Convenience store operators pushing a foodservice program must be committed to store cleanliness and sanitation.
By Michael Schaffer, Contributing Editor
If there is anything retailers and convenience store owners have learned from the economic downturn, it’s that they must do everything they can to welcome their customers and keep them loyal. And it can all start with the first perception a customer has of a retail location.
For instance, a survey by Harris Interactive on behalf of Cintas in January 2011 asked 1,000 U.S. adults over the age of 18 about what would negatively impact their perception of a store. Poor customer service was of course high on the list, but some might be surprised to learn that cleanliness issues were also quite important.
For instance, 95% of those surveyed indicated that dirty restrooms would negatively impact their perception of a store; this was closely followed by unpleasant odors, at 92%.
The appearance of floors was also high on the list. Eighty-six percent of those surveyed indicated that dirty floors would definitely be a factor that would cause them to question whether they wanted to shop at a store.
Many in the retail and professional cleaning industries believe that floor appearance is even more important than this survey indicates. In fact, most cleaning experts believe floors are the first thing visitors notice when entering a retail facility, and that the first impression generated by the cleanliness and appearance of the floors produces a permanent opinion of that facility.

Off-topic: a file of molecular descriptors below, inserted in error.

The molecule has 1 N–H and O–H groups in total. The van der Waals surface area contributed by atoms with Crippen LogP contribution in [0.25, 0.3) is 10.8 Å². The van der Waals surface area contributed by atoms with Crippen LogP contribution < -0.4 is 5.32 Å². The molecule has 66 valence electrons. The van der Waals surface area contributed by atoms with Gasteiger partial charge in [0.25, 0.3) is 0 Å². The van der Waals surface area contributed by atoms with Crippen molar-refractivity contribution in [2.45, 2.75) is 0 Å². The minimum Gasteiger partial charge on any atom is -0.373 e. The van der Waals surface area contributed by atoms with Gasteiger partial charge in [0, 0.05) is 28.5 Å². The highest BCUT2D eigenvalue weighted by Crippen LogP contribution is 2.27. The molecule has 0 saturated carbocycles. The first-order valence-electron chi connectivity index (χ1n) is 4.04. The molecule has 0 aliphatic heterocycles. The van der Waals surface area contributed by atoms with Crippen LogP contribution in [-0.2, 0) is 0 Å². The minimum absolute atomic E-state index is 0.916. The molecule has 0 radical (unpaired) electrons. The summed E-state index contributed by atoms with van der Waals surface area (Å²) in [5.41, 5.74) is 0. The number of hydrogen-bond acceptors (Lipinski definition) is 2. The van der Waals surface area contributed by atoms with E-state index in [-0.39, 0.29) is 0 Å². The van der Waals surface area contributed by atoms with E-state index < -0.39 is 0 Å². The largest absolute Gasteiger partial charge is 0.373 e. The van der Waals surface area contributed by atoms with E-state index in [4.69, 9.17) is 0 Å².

The interesting thing is that proper floor care is not necessarily difficult. In fact, it can be performed at a lower cost than many store owners/managers realize. If performed properly with modern chemicals and technologies, floor care can also be environmentally responsible, resulting in clean and healthy floors that also makes customers feel welcome.
The Floor Examination
The first step in proper convenience store floor care is examining your floor care goals. This examination actually starts with you. Ask yourself how you want your floors to look. Of course you want them to be clean—that should go without saying—but do you also want a high-gloss shine? This may require more time and effort. Some retailers and other types of facilities believe a high-gloss, ‘wet look’ shine is imperative in order to present the type of image they want for their location.
Next, visually examine your floors. One retailer found that his store’s floors held up relatively well to foot traffic except at the entrance. Fine cracks where developing in that area, which was also the most soiled part of the floor. Installing an effective matting system helped reduce this soiling, which was also contributing to the deterioration of the floor itself.
Your floor examination should include the following steps:
• Is an effective matting system installed? It is recommended to have as much as five feet of matting placed outside the store and another five feet placed inside to effectively remove soils from shoe bottoms.
• How are the floors currently being cleaned? Are they being dust mopped or vacuumed? Are they being damp mopped? How often is this cleaning being performed?
• What chemicals are being used on the floor? Are they appropriate for the type of floor installed? For example, strippers and finishes used on vinyl composition tile (VCT) floors may not be effective on stone, ceramic, or quarry tile floors.
• What floor-care equipment is being used? Convenience stores often have narrow walkways. Can the equipment comfortably maneuver in your location?